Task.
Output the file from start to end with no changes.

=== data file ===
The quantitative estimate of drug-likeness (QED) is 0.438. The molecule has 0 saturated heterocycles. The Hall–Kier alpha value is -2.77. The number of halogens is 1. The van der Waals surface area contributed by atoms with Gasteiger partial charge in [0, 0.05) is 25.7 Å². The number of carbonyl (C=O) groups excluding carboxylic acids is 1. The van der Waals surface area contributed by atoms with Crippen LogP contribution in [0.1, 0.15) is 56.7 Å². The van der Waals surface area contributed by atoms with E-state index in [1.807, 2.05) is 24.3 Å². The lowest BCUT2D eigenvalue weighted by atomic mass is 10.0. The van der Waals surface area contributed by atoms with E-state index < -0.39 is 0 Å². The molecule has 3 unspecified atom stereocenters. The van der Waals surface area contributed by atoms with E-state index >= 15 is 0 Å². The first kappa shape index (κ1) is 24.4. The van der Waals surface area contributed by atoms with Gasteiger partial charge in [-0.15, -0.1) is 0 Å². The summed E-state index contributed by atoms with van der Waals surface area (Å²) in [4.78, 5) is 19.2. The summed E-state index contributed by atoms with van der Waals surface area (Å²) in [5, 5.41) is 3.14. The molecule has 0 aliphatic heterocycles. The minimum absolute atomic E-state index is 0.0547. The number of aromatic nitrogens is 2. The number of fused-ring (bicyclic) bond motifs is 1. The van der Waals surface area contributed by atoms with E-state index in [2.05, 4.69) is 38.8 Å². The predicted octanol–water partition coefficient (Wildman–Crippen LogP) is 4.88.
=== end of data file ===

The quantitative estimate of drug-likeness (QED) is 0.438. The molecule has 0 saturated heterocycles. The Hall–Kier alpha value is -2.77. The number of halogens is 1. The van der Waals surface area contributed by atoms with Gasteiger partial charge in [0, 0.05) is 25.7 Å². The number of carbonyl (C=O) groups excluding carboxylic acids is 1. The van der Waals surface area contributed by atoms with Crippen LogP contribution in [0.1, 0.15) is 56.7 Å². The van der Waals surface area contributed by atoms with E-state index in [1.807, 2.05) is 24.3 Å². The lowest BCUT2D eigenvalue weighted by atomic mass is 10.0. The van der Waals surface area contributed by atoms with E-state index < -0.39 is 0 Å². The molecule has 3 unspecified atom stereocenters. The van der Waals surface area contributed by atoms with E-state index >= 15 is 0 Å². The first kappa shape index (κ1) is 24.4. The van der Waals surface area contributed by atoms with Gasteiger partial charge in [-0.15, -0.1) is 0 Å². The summed E-state index contributed by atoms with van der Waals surface area (Å²) in [4.78, 5) is 19.2. The summed E-state index contributed by atoms with van der Waals surface area (Å²) in [5, 5.41) is 3.14. The molecule has 0 aliphatic heterocycles. The minimum absolute atomic E-state index is 0.0547. The number of aromatic nitrogens is 2. The number of fused-ring (bicyclic) bond motifs is 1. The van der Waals surface area contributed by atoms with E-state index in [2.05, 4.69) is 38.8 Å². The predicted octanol–water partition coefficient (Wildman–Crippen LogP) is 4.88.